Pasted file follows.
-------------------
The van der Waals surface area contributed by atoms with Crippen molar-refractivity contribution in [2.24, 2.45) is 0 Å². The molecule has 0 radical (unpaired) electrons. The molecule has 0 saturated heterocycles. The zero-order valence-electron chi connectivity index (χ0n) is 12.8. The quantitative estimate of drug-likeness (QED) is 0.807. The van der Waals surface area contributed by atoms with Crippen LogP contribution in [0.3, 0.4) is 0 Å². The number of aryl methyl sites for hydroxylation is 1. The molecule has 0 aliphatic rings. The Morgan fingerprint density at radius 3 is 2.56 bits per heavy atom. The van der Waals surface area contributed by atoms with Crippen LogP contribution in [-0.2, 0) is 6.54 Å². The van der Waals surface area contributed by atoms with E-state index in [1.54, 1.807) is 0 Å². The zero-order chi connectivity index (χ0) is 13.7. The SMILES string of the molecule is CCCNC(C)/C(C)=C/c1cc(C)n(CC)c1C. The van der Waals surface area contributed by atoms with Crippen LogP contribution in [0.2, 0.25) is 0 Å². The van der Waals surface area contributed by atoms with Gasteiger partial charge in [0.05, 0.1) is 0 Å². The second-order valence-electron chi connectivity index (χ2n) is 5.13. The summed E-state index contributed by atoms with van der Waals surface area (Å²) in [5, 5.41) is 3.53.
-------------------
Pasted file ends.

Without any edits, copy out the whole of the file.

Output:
The van der Waals surface area contributed by atoms with Crippen molar-refractivity contribution in [2.24, 2.45) is 0 Å². The molecule has 0 radical (unpaired) electrons. The molecule has 0 saturated heterocycles. The zero-order valence-electron chi connectivity index (χ0n) is 12.8. The quantitative estimate of drug-likeness (QED) is 0.807. The van der Waals surface area contributed by atoms with Crippen LogP contribution in [0.3, 0.4) is 0 Å². The number of aryl methyl sites for hydroxylation is 1. The molecule has 0 aliphatic rings. The Morgan fingerprint density at radius 3 is 2.56 bits per heavy atom. The van der Waals surface area contributed by atoms with Crippen LogP contribution in [-0.2, 0) is 6.54 Å². The van der Waals surface area contributed by atoms with E-state index in [1.54, 1.807) is 0 Å². The zero-order chi connectivity index (χ0) is 13.7. The SMILES string of the molecule is CCCNC(C)/C(C)=C/c1cc(C)n(CC)c1C. The van der Waals surface area contributed by atoms with Crippen LogP contribution in [0.2, 0.25) is 0 Å². The van der Waals surface area contributed by atoms with Gasteiger partial charge in [0.05, 0.1) is 0 Å². The second-order valence-electron chi connectivity index (χ2n) is 5.13. The summed E-state index contributed by atoms with van der Waals surface area (Å²) in [5, 5.41) is 3.53.